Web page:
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What to Do About Non-Compete Agreements

In April, the FTC announced it had issued a final rule banning non-competes nationwide

Nearly two years ago, President Biden issued an executive order calling on the Federal Trade Commission (“FTC”) to ban or limit non-compete agreements, stating that workers should be free to take a better job if someone offers it and that an employer should have to make it worthwhile for the employee to stay.

The White House move was based on a Treasury Department study that concluded non-competes reduce wages by an average of 1.4% and that job switching is generally associated with substantial wage increases. SAG and AFTRA welcomed the move, issuing statements that noncompetes are “a major problem” for its broadcaster members.  

On April 23, 2024, the FTC announced it had issued a final rule banning non-competes nationwide, with limited exceptions. The FTC determined that non-competes are an unfair method of competition and therefore are a violation of section 5 of the Federal Trade Commission Act (“FTC Act”). Thus, after September 4, 2024, the effective date of the new rule, employers will be prohibited from entering into non-compete clauses with their employees. In addition, existing non-competes for most workers and employees will no longer be enforceable. 

Employers will be able to continue to enforce existing non-competes for senior executives, however they will be unable to enter into new non-compete clauses with senior executives after the effective date of the rule. The FTC maintains that the new rule promotes competition nationwide, protects the fundamental freedom of workers to change jobs, increases innovation, and fosters new business formation.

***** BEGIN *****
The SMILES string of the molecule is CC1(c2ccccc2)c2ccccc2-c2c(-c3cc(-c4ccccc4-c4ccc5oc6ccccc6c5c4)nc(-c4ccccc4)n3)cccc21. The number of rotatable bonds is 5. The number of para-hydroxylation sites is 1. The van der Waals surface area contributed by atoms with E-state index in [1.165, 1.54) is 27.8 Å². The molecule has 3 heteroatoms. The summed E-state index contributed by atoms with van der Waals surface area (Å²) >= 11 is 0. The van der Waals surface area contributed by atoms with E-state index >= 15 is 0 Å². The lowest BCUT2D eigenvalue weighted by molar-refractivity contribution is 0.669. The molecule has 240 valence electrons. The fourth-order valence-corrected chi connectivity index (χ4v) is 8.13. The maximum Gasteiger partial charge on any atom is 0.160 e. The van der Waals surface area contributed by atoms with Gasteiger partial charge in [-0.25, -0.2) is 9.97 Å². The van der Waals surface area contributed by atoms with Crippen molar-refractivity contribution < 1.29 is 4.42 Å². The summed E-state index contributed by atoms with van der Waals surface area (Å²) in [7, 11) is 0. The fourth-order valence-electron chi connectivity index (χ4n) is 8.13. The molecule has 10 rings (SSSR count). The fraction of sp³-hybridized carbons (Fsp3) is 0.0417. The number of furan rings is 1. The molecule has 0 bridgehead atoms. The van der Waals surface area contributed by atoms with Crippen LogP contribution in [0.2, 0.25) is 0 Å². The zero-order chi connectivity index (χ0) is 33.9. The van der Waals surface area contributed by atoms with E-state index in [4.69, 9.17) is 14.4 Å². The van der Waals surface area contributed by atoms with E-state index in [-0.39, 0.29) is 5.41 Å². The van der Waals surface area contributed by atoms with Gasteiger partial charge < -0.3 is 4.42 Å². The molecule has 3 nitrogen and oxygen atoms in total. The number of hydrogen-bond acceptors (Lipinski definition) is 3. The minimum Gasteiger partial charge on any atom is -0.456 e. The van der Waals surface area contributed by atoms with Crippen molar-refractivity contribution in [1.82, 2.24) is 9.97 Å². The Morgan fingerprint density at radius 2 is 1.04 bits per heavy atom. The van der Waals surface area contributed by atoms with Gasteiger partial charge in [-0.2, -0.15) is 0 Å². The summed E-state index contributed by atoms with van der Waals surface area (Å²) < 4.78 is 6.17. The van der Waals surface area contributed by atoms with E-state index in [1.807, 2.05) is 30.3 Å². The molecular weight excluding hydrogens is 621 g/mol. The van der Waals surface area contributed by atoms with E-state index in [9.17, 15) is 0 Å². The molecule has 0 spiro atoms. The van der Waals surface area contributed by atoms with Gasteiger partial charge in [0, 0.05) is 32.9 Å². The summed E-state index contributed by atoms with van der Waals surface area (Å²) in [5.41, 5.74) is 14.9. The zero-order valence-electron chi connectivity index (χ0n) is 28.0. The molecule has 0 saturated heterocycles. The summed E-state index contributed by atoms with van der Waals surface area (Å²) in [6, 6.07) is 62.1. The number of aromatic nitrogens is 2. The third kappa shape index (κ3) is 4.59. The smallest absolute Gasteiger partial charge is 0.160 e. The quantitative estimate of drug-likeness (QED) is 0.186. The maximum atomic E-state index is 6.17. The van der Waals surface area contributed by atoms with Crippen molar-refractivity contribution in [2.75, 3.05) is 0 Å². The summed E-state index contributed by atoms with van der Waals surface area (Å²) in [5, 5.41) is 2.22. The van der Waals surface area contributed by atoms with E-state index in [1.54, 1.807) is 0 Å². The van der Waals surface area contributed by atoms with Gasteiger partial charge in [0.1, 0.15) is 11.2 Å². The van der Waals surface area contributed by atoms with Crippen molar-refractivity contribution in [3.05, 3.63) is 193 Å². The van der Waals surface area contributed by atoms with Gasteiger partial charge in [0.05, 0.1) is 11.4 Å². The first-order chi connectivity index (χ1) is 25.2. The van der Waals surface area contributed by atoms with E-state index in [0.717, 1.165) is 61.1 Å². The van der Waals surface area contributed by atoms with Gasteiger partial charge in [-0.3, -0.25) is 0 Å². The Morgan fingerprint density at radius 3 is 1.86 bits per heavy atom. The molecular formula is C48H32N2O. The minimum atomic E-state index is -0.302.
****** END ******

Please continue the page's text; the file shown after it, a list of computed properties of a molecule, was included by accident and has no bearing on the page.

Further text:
The Treasury Department study claimed that the rule change would increase American workers’ earnings between $250 and $296 billion per year and promote greater dynamism, innovation, and healthy competition. The FTC also found that the new rule ensures that employers cannot exploit their outsized bargaining power to limit workers’ opportunities and stifle competition.

Federal Trade Commission headquarters in Washington. A slew of business groups joined the US Chamber of Commerce in opposing the FTC’s proposal to ban non-compete agreements, arguing it would limit their ability to protect confidential information. Photographer: Ting Shen/Bloomberg via Getty Images

The FTC Rule

Under the FTC’s new rule, employers will be prohibited from entering into and enforcing non-compete clauses as follows: 

  • For non-senior executive employees, employers will be prohibited from both entering into and enforcing existing non-competes after the effective date of the rule. This means that, for all workers and employees that were not in “policy-making positions” and made less than $151,164 in total compensation in the preceding year, employers will be prohibited from enforcing non-competes.